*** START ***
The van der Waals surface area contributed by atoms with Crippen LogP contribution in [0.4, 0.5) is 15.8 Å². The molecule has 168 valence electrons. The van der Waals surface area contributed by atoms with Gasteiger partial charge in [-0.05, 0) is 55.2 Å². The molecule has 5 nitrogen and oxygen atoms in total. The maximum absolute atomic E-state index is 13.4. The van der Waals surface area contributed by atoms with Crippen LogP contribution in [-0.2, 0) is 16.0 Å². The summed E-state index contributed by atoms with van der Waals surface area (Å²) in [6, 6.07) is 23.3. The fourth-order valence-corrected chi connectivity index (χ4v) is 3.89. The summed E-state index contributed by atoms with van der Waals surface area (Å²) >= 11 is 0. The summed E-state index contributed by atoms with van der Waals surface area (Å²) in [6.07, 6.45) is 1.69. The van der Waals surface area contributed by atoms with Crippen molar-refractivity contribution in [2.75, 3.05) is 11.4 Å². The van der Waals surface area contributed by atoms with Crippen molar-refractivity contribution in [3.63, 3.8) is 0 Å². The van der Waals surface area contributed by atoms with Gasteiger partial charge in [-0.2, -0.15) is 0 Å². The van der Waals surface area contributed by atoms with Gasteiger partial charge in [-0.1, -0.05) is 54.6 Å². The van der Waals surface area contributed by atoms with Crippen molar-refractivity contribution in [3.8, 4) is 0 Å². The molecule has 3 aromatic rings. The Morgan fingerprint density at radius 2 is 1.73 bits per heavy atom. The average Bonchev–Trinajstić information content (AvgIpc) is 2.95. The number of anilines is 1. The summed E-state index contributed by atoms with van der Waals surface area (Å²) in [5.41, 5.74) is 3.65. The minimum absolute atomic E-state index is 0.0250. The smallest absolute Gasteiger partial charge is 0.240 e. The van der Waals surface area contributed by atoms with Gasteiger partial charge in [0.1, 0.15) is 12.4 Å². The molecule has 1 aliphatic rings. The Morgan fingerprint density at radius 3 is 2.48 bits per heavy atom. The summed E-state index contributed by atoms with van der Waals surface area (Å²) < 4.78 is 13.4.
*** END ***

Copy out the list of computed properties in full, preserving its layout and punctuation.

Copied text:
The van der Waals surface area contributed by atoms with Crippen LogP contribution in [0.4, 0.5) is 15.8 Å². The molecule has 168 valence electrons. The van der Waals surface area contributed by atoms with Gasteiger partial charge in [-0.05, 0) is 55.2 Å². The molecule has 5 nitrogen and oxygen atoms in total. The maximum absolute atomic E-state index is 13.4. The van der Waals surface area contributed by atoms with Crippen LogP contribution in [-0.2, 0) is 16.0 Å². The summed E-state index contributed by atoms with van der Waals surface area (Å²) in [6, 6.07) is 23.3. The fourth-order valence-corrected chi connectivity index (χ4v) is 3.89. The summed E-state index contributed by atoms with van der Waals surface area (Å²) >= 11 is 0. The summed E-state index contributed by atoms with van der Waals surface area (Å²) in [6.07, 6.45) is 1.69. The van der Waals surface area contributed by atoms with Crippen molar-refractivity contribution in [2.75, 3.05) is 11.4 Å². The van der Waals surface area contributed by atoms with Crippen molar-refractivity contribution in [3.63, 3.8) is 0 Å². The van der Waals surface area contributed by atoms with Gasteiger partial charge in [-0.2, -0.15) is 0 Å². The van der Waals surface area contributed by atoms with Gasteiger partial charge in [-0.1, -0.05) is 54.6 Å². The van der Waals surface area contributed by atoms with Crippen molar-refractivity contribution in [3.8, 4) is 0 Å². The molecule has 3 aromatic rings. The Morgan fingerprint density at radius 2 is 1.73 bits per heavy atom. The average Bonchev–Trinajstić information content (AvgIpc) is 2.95. The number of anilines is 1. The summed E-state index contributed by atoms with van der Waals surface area (Å²) in [5.41, 5.74) is 3.65. The minimum absolute atomic E-state index is 0.0250. The smallest absolute Gasteiger partial charge is 0.240 e. The van der Waals surface area contributed by atoms with Gasteiger partial charge in [0.1, 0.15) is 12.4 Å². The molecule has 1 aliphatic rings. The Morgan fingerprint density at radius 3 is 2.48 bits per heavy atom. The summed E-state index contributed by atoms with van der Waals surface area (Å²) < 4.78 is 13.4.